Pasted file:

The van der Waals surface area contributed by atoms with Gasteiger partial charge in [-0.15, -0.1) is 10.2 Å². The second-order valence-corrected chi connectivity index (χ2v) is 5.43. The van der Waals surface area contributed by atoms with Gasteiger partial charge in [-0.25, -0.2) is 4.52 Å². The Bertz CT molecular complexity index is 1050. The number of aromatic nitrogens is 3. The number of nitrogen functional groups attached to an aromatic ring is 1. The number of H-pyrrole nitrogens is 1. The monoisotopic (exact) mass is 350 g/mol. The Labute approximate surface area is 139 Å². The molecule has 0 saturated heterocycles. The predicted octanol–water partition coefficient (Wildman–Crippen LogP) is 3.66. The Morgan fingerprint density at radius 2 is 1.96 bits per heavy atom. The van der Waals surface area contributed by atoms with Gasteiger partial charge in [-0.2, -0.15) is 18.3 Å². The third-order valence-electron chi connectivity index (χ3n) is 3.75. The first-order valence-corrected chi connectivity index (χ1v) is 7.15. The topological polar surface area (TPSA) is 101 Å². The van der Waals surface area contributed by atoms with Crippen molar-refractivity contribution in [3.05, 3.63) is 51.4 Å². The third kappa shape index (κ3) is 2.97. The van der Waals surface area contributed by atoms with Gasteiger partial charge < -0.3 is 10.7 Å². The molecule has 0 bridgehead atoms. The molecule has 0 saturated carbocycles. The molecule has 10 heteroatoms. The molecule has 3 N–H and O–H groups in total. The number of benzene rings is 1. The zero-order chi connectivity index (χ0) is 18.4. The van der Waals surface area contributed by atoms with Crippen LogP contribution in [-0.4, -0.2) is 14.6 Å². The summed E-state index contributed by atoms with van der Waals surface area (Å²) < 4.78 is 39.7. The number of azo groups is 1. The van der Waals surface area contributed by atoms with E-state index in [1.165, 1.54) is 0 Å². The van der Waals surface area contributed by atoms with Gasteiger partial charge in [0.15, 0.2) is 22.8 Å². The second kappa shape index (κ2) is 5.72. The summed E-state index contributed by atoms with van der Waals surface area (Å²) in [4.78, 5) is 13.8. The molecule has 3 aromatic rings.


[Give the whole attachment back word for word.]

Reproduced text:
The van der Waals surface area contributed by atoms with Gasteiger partial charge in [-0.15, -0.1) is 10.2 Å². The second-order valence-corrected chi connectivity index (χ2v) is 5.43. The van der Waals surface area contributed by atoms with Gasteiger partial charge in [-0.25, -0.2) is 4.52 Å². The Bertz CT molecular complexity index is 1050. The number of aromatic nitrogens is 3. The number of nitrogen functional groups attached to an aromatic ring is 1. The number of H-pyrrole nitrogens is 1. The monoisotopic (exact) mass is 350 g/mol. The Labute approximate surface area is 139 Å². The molecule has 0 saturated heterocycles. The predicted octanol–water partition coefficient (Wildman–Crippen LogP) is 3.66. The Morgan fingerprint density at radius 2 is 1.96 bits per heavy atom. The van der Waals surface area contributed by atoms with Gasteiger partial charge in [-0.2, -0.15) is 18.3 Å². The third-order valence-electron chi connectivity index (χ3n) is 3.75. The first-order valence-corrected chi connectivity index (χ1v) is 7.15. The topological polar surface area (TPSA) is 101 Å². The van der Waals surface area contributed by atoms with Crippen molar-refractivity contribution in [3.05, 3.63) is 51.4 Å². The third kappa shape index (κ3) is 2.97. The van der Waals surface area contributed by atoms with Gasteiger partial charge < -0.3 is 10.7 Å². The molecule has 0 bridgehead atoms. The molecule has 0 saturated carbocycles. The molecule has 10 heteroatoms. The molecule has 3 N–H and O–H groups in total. The number of benzene rings is 1. The zero-order chi connectivity index (χ0) is 18.4. The van der Waals surface area contributed by atoms with Crippen LogP contribution in [-0.4, -0.2) is 14.6 Å². The summed E-state index contributed by atoms with van der Waals surface area (Å²) < 4.78 is 39.7. The number of azo groups is 1. The van der Waals surface area contributed by atoms with E-state index in [1.165, 1.54) is 0 Å². The van der Waals surface area contributed by atoms with Gasteiger partial charge in [0.15, 0.2) is 22.8 Å². The second kappa shape index (κ2) is 5.72. The summed E-state index contributed by atoms with van der Waals surface area (Å²) in [4.78, 5) is 13.8. The molecule has 3 aromatic rings.